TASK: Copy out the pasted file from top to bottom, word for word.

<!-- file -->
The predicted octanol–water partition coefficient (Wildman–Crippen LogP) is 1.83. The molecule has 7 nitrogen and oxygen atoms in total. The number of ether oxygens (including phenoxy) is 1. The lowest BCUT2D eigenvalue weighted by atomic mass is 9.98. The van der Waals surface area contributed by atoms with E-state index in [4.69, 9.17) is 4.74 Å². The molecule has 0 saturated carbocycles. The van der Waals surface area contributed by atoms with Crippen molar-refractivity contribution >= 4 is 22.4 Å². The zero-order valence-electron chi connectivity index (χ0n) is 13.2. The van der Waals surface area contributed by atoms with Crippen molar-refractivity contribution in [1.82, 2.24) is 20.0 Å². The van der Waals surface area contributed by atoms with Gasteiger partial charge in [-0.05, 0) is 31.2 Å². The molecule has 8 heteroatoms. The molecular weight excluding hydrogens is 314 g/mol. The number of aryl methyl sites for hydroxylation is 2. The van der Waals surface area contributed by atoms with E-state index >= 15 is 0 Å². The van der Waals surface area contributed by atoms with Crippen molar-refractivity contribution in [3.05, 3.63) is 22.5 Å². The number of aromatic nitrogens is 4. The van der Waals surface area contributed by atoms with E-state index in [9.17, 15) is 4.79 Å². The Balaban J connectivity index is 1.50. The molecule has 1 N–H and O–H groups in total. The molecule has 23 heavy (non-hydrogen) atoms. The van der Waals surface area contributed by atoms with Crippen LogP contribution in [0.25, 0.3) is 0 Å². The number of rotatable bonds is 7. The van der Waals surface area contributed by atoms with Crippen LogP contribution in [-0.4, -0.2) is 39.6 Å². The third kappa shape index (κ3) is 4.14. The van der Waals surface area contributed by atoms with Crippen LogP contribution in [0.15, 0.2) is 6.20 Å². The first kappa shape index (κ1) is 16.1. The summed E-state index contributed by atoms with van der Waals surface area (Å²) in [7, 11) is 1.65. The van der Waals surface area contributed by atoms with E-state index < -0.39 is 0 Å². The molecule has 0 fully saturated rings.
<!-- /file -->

The predicted octanol–water partition coefficient (Wildman–Crippen LogP) is 1.83. The molecule has 7 nitrogen and oxygen atoms in total. The number of ether oxygens (including phenoxy) is 1. The lowest BCUT2D eigenvalue weighted by atomic mass is 9.98. The van der Waals surface area contributed by atoms with E-state index in [4.69, 9.17) is 4.74 Å². The molecule has 0 saturated carbocycles. The van der Waals surface area contributed by atoms with Crippen molar-refractivity contribution >= 4 is 22.4 Å². The zero-order valence-electron chi connectivity index (χ0n) is 13.2. The van der Waals surface area contributed by atoms with Crippen molar-refractivity contribution in [1.82, 2.24) is 20.0 Å². The van der Waals surface area contributed by atoms with Gasteiger partial charge in [-0.05, 0) is 31.2 Å². The molecule has 8 heteroatoms. The molecular weight excluding hydrogens is 314 g/mol. The number of aryl methyl sites for hydroxylation is 2. The van der Waals surface area contributed by atoms with E-state index >= 15 is 0 Å². The van der Waals surface area contributed by atoms with Crippen molar-refractivity contribution in [3.05, 3.63) is 22.5 Å². The number of aromatic nitrogens is 4. The van der Waals surface area contributed by atoms with E-state index in [9.17, 15) is 4.79 Å². The Balaban J connectivity index is 1.50. The molecule has 1 N–H and O–H groups in total. The molecule has 23 heavy (non-hydrogen) atoms. The van der Waals surface area contributed by atoms with Crippen LogP contribution in [0.25, 0.3) is 0 Å². The number of rotatable bonds is 7. The van der Waals surface area contributed by atoms with Crippen LogP contribution in [-0.4, -0.2) is 39.6 Å². The third kappa shape index (κ3) is 4.14. The van der Waals surface area contributed by atoms with Crippen LogP contribution in [0.15, 0.2) is 6.20 Å². The first kappa shape index (κ1) is 16.1. The summed E-state index contributed by atoms with van der Waals surface area (Å²) in [7, 11) is 1.65. The van der Waals surface area contributed by atoms with E-state index < -0.39 is 0 Å². The molecule has 0 fully saturated rings.